When I first meet the American sisters, I wonder why they would ever move here. Everyone in this tiny Jordanian village belongs to the same Bedouin tribe. Everyone except them. My friend and I sit cross-legged in a shadowy room, our knees flirting with the edge of the crackling fire. Eight others perch around us – all men, save for the two Americans. The sisters don’t wear hijabs; they sport full afros.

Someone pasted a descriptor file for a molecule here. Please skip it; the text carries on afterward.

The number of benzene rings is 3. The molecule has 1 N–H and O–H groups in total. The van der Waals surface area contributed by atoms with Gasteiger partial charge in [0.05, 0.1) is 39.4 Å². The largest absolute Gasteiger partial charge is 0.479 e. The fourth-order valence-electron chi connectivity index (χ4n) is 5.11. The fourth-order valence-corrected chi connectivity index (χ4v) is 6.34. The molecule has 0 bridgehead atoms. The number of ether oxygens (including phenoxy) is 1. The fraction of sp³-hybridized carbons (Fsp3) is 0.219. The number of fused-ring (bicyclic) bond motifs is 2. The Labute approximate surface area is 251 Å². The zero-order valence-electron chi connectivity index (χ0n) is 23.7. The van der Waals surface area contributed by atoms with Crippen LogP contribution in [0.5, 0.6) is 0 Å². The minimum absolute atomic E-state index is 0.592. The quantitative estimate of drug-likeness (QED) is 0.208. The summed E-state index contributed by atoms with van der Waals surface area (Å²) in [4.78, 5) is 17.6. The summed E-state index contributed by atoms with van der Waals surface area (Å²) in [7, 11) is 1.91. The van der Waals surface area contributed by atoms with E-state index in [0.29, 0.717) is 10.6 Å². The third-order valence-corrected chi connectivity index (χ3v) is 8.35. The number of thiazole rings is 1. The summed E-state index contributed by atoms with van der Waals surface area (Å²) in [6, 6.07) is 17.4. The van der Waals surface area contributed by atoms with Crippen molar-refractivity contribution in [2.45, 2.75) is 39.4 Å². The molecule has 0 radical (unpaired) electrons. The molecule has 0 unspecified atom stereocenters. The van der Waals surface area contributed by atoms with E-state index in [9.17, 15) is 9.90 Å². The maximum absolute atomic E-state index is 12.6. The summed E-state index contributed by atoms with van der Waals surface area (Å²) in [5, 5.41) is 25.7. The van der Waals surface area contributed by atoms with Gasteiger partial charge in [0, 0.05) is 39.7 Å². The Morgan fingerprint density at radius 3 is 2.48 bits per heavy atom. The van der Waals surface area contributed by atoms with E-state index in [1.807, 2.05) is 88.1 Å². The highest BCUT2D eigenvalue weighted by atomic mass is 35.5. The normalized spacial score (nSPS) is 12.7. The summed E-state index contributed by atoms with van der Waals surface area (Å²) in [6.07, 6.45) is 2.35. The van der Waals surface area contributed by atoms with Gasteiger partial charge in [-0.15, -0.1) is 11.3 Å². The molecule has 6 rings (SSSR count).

Khaled, our new friend and host, sits across from us in his white robes and red-checked keffiyeh. He sucks on a hookah pipe. Smoke seeps from his lips to mingle with that of the fire, while the sisters babble away in Arabic with surprising ease. A boy approaches with a basin and a jug. One of the sisters nods at me, and I rinse my hands as he pours the water. Dinner is served. We’re ushered to a space away from the flames, and someone places our cushions on the concrete floor. The sisters collapse onto them with practiced grace, but I struggle to recover the flexibility of my childhood. I shift my legs as pins and needles begin to tingle my feet. Khaled brings in an enormous round tray, more than 50 cm wide.